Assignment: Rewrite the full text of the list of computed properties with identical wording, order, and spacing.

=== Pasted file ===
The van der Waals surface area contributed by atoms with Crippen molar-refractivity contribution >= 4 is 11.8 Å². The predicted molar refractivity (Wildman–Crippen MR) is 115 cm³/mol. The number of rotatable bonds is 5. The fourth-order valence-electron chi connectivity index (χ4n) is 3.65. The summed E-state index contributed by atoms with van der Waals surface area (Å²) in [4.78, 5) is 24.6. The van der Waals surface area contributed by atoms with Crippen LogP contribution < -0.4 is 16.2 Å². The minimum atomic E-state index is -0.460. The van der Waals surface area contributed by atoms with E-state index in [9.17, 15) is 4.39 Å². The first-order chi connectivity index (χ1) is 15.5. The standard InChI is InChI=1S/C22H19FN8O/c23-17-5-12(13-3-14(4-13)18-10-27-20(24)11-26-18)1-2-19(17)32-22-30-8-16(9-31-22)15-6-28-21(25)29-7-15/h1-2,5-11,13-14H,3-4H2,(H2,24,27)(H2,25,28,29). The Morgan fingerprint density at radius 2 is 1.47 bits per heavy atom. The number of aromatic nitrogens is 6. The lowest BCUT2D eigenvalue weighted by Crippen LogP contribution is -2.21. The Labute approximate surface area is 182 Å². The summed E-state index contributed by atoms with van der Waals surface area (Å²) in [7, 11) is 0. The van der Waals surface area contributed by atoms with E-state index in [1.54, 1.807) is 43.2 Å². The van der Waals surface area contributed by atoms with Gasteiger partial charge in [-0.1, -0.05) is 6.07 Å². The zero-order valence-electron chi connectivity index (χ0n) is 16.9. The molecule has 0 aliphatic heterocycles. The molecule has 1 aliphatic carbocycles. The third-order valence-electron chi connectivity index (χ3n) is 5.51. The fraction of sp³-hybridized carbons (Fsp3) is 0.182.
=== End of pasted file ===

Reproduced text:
The van der Waals surface area contributed by atoms with Crippen molar-refractivity contribution >= 4 is 11.8 Å². The predicted molar refractivity (Wildman–Crippen MR) is 115 cm³/mol. The number of rotatable bonds is 5. The fourth-order valence-electron chi connectivity index (χ4n) is 3.65. The summed E-state index contributed by atoms with van der Waals surface area (Å²) in [4.78, 5) is 24.6. The van der Waals surface area contributed by atoms with Crippen LogP contribution < -0.4 is 16.2 Å². The minimum atomic E-state index is -0.460. The van der Waals surface area contributed by atoms with E-state index in [9.17, 15) is 4.39 Å². The first-order chi connectivity index (χ1) is 15.5. The standard InChI is InChI=1S/C22H19FN8O/c23-17-5-12(13-3-14(4-13)18-10-27-20(24)11-26-18)1-2-19(17)32-22-30-8-16(9-31-22)15-6-28-21(25)29-7-15/h1-2,5-11,13-14H,3-4H2,(H2,24,27)(H2,25,28,29). The Morgan fingerprint density at radius 2 is 1.47 bits per heavy atom. The number of aromatic nitrogens is 6. The lowest BCUT2D eigenvalue weighted by Crippen LogP contribution is -2.21. The Labute approximate surface area is 182 Å². The summed E-state index contributed by atoms with van der Waals surface area (Å²) in [7, 11) is 0. The van der Waals surface area contributed by atoms with E-state index in [1.54, 1.807) is 43.2 Å². The van der Waals surface area contributed by atoms with Gasteiger partial charge in [-0.1, -0.05) is 6.07 Å². The zero-order valence-electron chi connectivity index (χ0n) is 16.9. The molecule has 0 aliphatic heterocycles. The molecule has 1 aliphatic carbocycles. The third-order valence-electron chi connectivity index (χ3n) is 5.51. The fraction of sp³-hybridized carbons (Fsp3) is 0.182.